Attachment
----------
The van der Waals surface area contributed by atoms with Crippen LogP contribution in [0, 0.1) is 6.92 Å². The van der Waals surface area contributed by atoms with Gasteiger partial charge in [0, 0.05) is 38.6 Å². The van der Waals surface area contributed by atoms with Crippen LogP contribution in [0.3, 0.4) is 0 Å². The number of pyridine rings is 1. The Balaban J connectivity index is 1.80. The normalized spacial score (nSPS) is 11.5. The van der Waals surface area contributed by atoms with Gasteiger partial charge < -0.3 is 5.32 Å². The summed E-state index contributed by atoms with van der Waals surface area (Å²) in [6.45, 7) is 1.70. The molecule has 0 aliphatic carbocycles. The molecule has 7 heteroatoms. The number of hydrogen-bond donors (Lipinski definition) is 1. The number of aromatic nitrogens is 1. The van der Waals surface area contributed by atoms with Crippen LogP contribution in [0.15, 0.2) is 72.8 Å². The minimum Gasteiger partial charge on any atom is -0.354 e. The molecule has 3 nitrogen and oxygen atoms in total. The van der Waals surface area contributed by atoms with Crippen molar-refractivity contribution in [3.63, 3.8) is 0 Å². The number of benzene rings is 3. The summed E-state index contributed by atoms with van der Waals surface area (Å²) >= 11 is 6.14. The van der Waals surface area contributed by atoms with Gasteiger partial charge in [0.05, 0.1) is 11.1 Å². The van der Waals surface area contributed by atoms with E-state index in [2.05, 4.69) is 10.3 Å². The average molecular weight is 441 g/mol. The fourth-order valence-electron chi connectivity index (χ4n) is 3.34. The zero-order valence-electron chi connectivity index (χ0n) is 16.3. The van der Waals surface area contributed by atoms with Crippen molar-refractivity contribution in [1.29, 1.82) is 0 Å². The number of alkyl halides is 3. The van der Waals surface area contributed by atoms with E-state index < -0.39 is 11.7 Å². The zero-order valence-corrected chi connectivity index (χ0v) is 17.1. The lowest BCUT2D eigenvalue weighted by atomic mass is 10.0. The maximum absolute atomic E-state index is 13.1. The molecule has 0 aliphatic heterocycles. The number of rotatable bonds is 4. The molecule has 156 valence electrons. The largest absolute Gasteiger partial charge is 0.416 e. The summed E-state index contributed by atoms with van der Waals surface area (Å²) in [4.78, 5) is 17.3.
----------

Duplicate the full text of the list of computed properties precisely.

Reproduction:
The van der Waals surface area contributed by atoms with Crippen LogP contribution in [0, 0.1) is 6.92 Å². The van der Waals surface area contributed by atoms with Gasteiger partial charge in [0, 0.05) is 38.6 Å². The van der Waals surface area contributed by atoms with Crippen LogP contribution in [0.3, 0.4) is 0 Å². The number of pyridine rings is 1. The Balaban J connectivity index is 1.80. The normalized spacial score (nSPS) is 11.5. The van der Waals surface area contributed by atoms with Gasteiger partial charge < -0.3 is 5.32 Å². The summed E-state index contributed by atoms with van der Waals surface area (Å²) in [6.45, 7) is 1.70. The molecule has 0 aliphatic carbocycles. The molecule has 7 heteroatoms. The number of hydrogen-bond donors (Lipinski definition) is 1. The number of aromatic nitrogens is 1. The van der Waals surface area contributed by atoms with Crippen LogP contribution in [0.15, 0.2) is 72.8 Å². The minimum Gasteiger partial charge on any atom is -0.354 e. The molecule has 3 nitrogen and oxygen atoms in total. The van der Waals surface area contributed by atoms with Crippen molar-refractivity contribution in [3.63, 3.8) is 0 Å². The number of benzene rings is 3. The summed E-state index contributed by atoms with van der Waals surface area (Å²) >= 11 is 6.14. The van der Waals surface area contributed by atoms with Gasteiger partial charge in [0.05, 0.1) is 11.1 Å². The van der Waals surface area contributed by atoms with E-state index in [2.05, 4.69) is 10.3 Å². The average molecular weight is 441 g/mol. The fourth-order valence-electron chi connectivity index (χ4n) is 3.34. The zero-order valence-electron chi connectivity index (χ0n) is 16.3. The van der Waals surface area contributed by atoms with Crippen molar-refractivity contribution in [1.29, 1.82) is 0 Å². The number of alkyl halides is 3. The van der Waals surface area contributed by atoms with E-state index < -0.39 is 11.7 Å². The zero-order valence-corrected chi connectivity index (χ0v) is 17.1. The lowest BCUT2D eigenvalue weighted by atomic mass is 10.0. The maximum absolute atomic E-state index is 13.1. The molecule has 0 aliphatic heterocycles. The number of rotatable bonds is 4. The molecule has 156 valence electrons. The largest absolute Gasteiger partial charge is 0.416 e. The summed E-state index contributed by atoms with van der Waals surface area (Å²) in [4.78, 5) is 17.3.